Ahora bien, pese a lo añejo del asunto, recientemente el investigador Luis R. González ha localizado un ejemplar de 9 de abril de 1950 del Diario de Ibiza (el único rotativo balear que se encuentra digitalizado y permite su consulta en internet) que proporciona una singular perspectiva del incidente mallorquín desde la vecina isla3. En efecto, el avistamiento de Hausmann fue recogido en el periódico pitiuso el 31 de marzo de ese año, en un artículo de portada que resumía el reportaje publicado en el diario Baleares de 30 de marzo, durante un periodo prolífico en noticias de observaciones de supuestos platillos volantes en todo el mundo. Suponemos que, debido a la secular rivalidad entre las islas del archipiélago, la redacción del Diario de Ibiza, no queriendo ser menos que los mallorquines, perpetró un deliberado fraude periodístico a modo de sátira del caso Hausmann (otra indicación de la escasa credibilidad de dicho incidente, ya percibida en aquel entonces). Con esa intención, el mencionado 9 de abril la portada del rotativo incluía un recorte con el título “El platillo con bombo”, ilustrado con una fotografía de un objeto con cinco brazos en espiral (“de semejantes características al publicado en la prensa palmesana, pero evolucionando en sentido inverso”), que anunciaba en el interior una extensa información del suceso.
En la segunda página, al completo, se publicaba efectivamente el artículo “Mirando al mar, vi un platillo volante” de un tal Claudio Rabassó Clavell. No hemos podido determinar de quién se trataba, y todo apunta a que sea un pseudónimo, pues ese nombre no tiene precedentes en el periódico ni hemos encontrado ninguna referencia posterior al mismo; a excepción de dos relatos de corte humorístico (atribuidos a “Mr. Cocktail”), de fechas 5 de abril y 8 de agosto de 1975, en que el señor Rabassó aparece como cómico protagonista de los mismos. Se trataría, por tanto, de un personaje ficticio que se utilizaría por los periodistas en contextos jocosos.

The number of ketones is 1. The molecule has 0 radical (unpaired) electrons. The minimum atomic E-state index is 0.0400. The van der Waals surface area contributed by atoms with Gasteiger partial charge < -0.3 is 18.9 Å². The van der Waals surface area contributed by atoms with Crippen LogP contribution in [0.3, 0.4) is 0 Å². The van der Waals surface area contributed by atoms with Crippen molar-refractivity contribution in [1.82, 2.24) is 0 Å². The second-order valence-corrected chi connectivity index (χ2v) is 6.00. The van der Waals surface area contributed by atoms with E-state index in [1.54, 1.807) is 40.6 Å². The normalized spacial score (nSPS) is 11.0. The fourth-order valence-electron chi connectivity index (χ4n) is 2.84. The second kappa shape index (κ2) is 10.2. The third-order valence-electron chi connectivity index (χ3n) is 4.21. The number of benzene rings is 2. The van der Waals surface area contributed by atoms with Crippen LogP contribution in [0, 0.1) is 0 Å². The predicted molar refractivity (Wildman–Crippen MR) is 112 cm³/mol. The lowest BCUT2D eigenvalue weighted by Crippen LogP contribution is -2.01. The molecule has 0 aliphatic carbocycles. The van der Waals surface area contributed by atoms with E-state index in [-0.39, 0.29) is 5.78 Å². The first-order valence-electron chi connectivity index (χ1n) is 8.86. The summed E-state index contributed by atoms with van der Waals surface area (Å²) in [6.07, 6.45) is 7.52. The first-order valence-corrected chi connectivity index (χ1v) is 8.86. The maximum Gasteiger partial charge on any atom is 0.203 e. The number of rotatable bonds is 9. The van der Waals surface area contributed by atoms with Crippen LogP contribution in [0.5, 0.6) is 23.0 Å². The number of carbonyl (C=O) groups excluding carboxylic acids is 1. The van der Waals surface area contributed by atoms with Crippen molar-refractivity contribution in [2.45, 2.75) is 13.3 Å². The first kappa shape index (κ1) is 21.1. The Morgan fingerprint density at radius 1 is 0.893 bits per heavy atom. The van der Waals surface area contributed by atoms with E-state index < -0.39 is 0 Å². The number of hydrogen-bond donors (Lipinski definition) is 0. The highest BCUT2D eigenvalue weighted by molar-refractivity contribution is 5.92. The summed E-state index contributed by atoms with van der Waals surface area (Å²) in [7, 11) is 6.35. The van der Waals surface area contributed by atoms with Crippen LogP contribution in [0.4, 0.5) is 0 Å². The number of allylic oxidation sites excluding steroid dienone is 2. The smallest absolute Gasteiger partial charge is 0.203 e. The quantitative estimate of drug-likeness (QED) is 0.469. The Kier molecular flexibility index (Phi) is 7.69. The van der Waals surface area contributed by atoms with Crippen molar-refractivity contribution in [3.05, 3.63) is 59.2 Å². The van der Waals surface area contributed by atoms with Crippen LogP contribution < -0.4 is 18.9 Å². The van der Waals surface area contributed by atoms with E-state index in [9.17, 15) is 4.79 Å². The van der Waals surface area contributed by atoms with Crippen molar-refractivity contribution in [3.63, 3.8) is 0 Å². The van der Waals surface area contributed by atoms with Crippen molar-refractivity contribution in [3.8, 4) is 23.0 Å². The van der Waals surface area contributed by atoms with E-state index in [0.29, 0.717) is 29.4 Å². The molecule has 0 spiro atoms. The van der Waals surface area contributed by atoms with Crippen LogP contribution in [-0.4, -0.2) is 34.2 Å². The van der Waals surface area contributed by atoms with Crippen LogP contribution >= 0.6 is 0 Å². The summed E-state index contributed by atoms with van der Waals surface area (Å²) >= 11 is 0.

El incidente al que se refiere el artículo puede resumirse así: Claudio Rabassó se traslada a la Cova de Can Marçà (Port de Sant Miquel, en el municipio de Sant Joan de Labritja, al norte de la isla) donde encuentra a un antiguo marinero, que le refiere de forma muy pintoresca como cuatro grandes faroles han efectuado diversos vuelos por la zona. En la cuarta ocasión que los vio, a las cuatro de la tarde, una especie de cacerola se situó sobre él y empezó a absorber plantas y piedras, de tal manera que destrozó el huerto del testigo. Éste, además, quedó fosforescente, cosa que le causa el rechazo social y una sensibilidad eléctrica a los platillos, que le obliga a “colaborar en las maniobras de esos artefactos diabólicos”. El periodista decide sacar todo el partido posible, y tras cenar con el anónimo marinero, se apostan esa noche a esperar el regreso de los faros. Antes del alba, tienen suerte y captan la imagen de la portada. Poco después, habiendo ya amanecido, vuelve a presentarse el platillo, que esta vez toma tierra cerca de ellos. Del mismo surgen
[…] tres pequeñajos tripulantes, orondos, redondos y relucientes, que al unísono olfatearon el suelo y precipitadamente cargaron sus bolsillos de arena y piedrecitas blancas, cazaron cinco moscas y robaron un membrillo verde de la tanca de Catoi4. Antes de regresar a su carlinga, perseguidos con precaución por mi fiel “Arístides” [el perro del reportero], entonaron a coro “La Cumparsita” y “La Salvaora”, ocasión que fue aprovechada para obtener la fotografía que ilustra, sin música, estas líneas.
Minutos después, el platillo reanudó su vuelo en dirección a Pollença (Mallorca). El texto se acompaña de una presunta fotografía del aparato y sus ocupantes, aunque la mala calidad de la misma no permite distinguirlos demasiado bien.